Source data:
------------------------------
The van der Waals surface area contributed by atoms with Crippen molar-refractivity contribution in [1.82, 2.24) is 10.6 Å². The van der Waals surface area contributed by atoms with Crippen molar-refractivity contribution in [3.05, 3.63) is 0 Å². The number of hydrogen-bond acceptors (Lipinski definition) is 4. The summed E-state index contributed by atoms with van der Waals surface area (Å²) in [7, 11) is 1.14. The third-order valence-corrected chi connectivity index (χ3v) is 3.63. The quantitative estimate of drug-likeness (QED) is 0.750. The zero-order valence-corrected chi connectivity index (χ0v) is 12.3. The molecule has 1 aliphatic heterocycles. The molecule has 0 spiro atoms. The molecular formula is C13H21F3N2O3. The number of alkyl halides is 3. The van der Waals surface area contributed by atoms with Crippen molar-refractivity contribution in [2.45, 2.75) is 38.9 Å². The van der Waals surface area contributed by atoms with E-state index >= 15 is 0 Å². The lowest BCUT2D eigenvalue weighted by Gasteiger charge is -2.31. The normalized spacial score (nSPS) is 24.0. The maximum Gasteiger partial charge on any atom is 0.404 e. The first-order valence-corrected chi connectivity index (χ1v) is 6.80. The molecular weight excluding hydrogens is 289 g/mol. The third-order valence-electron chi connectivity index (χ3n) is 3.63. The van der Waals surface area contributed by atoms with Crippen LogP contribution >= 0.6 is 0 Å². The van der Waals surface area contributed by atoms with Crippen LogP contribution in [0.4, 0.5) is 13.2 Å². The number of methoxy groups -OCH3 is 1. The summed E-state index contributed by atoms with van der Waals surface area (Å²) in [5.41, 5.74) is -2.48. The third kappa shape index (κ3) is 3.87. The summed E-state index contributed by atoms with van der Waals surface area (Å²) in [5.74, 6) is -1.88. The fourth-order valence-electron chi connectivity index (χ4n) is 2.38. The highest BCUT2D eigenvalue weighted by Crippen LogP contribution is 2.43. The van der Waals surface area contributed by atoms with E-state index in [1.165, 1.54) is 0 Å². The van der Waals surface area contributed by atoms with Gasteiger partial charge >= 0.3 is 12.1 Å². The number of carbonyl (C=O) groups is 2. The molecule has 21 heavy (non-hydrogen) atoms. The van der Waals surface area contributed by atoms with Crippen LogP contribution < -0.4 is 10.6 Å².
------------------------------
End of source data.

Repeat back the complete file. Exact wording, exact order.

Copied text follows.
The van der Waals surface area contributed by atoms with Crippen molar-refractivity contribution in [1.82, 2.24) is 10.6 Å². The van der Waals surface area contributed by atoms with Crippen molar-refractivity contribution in [3.05, 3.63) is 0 Å². The number of hydrogen-bond acceptors (Lipinski definition) is 4. The summed E-state index contributed by atoms with van der Waals surface area (Å²) in [7, 11) is 1.14. The third-order valence-corrected chi connectivity index (χ3v) is 3.63. The quantitative estimate of drug-likeness (QED) is 0.750. The zero-order valence-corrected chi connectivity index (χ0v) is 12.3. The molecule has 1 aliphatic heterocycles. The molecule has 0 spiro atoms. The molecular formula is C13H21F3N2O3. The number of alkyl halides is 3. The van der Waals surface area contributed by atoms with Crippen molar-refractivity contribution in [2.45, 2.75) is 38.9 Å². The van der Waals surface area contributed by atoms with E-state index >= 15 is 0 Å². The lowest BCUT2D eigenvalue weighted by Gasteiger charge is -2.31. The normalized spacial score (nSPS) is 24.0. The maximum Gasteiger partial charge on any atom is 0.404 e. The first-order valence-corrected chi connectivity index (χ1v) is 6.80. The molecular weight excluding hydrogens is 289 g/mol. The third-order valence-electron chi connectivity index (χ3n) is 3.63. The van der Waals surface area contributed by atoms with Crippen LogP contribution >= 0.6 is 0 Å². The van der Waals surface area contributed by atoms with Crippen LogP contribution in [0.4, 0.5) is 13.2 Å². The number of methoxy groups -OCH3 is 1. The summed E-state index contributed by atoms with van der Waals surface area (Å²) in [5.41, 5.74) is -2.48. The third kappa shape index (κ3) is 3.87. The summed E-state index contributed by atoms with van der Waals surface area (Å²) in [5.74, 6) is -1.88. The fourth-order valence-electron chi connectivity index (χ4n) is 2.38. The highest BCUT2D eigenvalue weighted by Crippen LogP contribution is 2.43. The van der Waals surface area contributed by atoms with E-state index in [1.165, 1.54) is 0 Å². The van der Waals surface area contributed by atoms with Gasteiger partial charge >= 0.3 is 12.1 Å². The number of carbonyl (C=O) groups is 2. The molecule has 21 heavy (non-hydrogen) atoms. The van der Waals surface area contributed by atoms with Crippen LogP contribution < -0.4 is 10.6 Å².